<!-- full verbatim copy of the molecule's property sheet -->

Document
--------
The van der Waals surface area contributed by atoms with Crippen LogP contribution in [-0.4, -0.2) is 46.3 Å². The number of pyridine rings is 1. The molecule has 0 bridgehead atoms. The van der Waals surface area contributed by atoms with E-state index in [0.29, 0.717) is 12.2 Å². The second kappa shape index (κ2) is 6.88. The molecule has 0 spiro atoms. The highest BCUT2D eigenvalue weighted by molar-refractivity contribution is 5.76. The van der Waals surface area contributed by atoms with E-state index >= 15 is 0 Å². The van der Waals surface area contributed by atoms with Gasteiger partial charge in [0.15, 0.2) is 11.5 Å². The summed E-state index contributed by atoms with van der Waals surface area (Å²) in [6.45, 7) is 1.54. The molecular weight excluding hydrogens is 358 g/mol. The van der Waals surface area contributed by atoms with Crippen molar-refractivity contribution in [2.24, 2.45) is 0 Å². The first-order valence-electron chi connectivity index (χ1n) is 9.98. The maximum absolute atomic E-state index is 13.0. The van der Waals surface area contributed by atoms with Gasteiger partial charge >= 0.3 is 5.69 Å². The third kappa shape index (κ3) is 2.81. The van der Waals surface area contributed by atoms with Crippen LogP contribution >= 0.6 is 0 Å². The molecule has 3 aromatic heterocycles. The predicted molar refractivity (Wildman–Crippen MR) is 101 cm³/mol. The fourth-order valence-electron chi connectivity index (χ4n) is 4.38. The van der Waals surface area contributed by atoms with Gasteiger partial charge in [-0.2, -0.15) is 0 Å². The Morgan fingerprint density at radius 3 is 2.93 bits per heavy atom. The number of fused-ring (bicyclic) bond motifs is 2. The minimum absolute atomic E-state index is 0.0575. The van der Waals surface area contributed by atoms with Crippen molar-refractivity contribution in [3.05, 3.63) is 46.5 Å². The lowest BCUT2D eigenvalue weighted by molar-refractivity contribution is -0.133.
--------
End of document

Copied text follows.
The van der Waals surface area contributed by atoms with Crippen LogP contribution in [-0.4, -0.2) is 46.3 Å². The number of pyridine rings is 1. The molecule has 0 bridgehead atoms. The van der Waals surface area contributed by atoms with E-state index in [0.29, 0.717) is 12.2 Å². The second kappa shape index (κ2) is 6.88. The molecule has 0 spiro atoms. The highest BCUT2D eigenvalue weighted by molar-refractivity contribution is 5.76. The van der Waals surface area contributed by atoms with E-state index >= 15 is 0 Å². The van der Waals surface area contributed by atoms with Gasteiger partial charge in [0.15, 0.2) is 11.5 Å². The summed E-state index contributed by atoms with van der Waals surface area (Å²) in [6.45, 7) is 1.54. The molecular weight excluding hydrogens is 358 g/mol. The van der Waals surface area contributed by atoms with Crippen molar-refractivity contribution in [2.24, 2.45) is 0 Å². The first-order valence-electron chi connectivity index (χ1n) is 9.98. The maximum absolute atomic E-state index is 13.0. The van der Waals surface area contributed by atoms with Gasteiger partial charge >= 0.3 is 5.69 Å². The third kappa shape index (κ3) is 2.81. The van der Waals surface area contributed by atoms with Crippen LogP contribution >= 0.6 is 0 Å². The molecule has 3 aromatic heterocycles. The predicted molar refractivity (Wildman–Crippen MR) is 101 cm³/mol. The fourth-order valence-electron chi connectivity index (χ4n) is 4.38. The van der Waals surface area contributed by atoms with Gasteiger partial charge in [-0.2, -0.15) is 0 Å². The Morgan fingerprint density at radius 3 is 2.93 bits per heavy atom. The number of fused-ring (bicyclic) bond motifs is 2. The minimum absolute atomic E-state index is 0.0575. The van der Waals surface area contributed by atoms with Crippen molar-refractivity contribution in [3.05, 3.63) is 46.5 Å². The lowest BCUT2D eigenvalue weighted by molar-refractivity contribution is -0.133.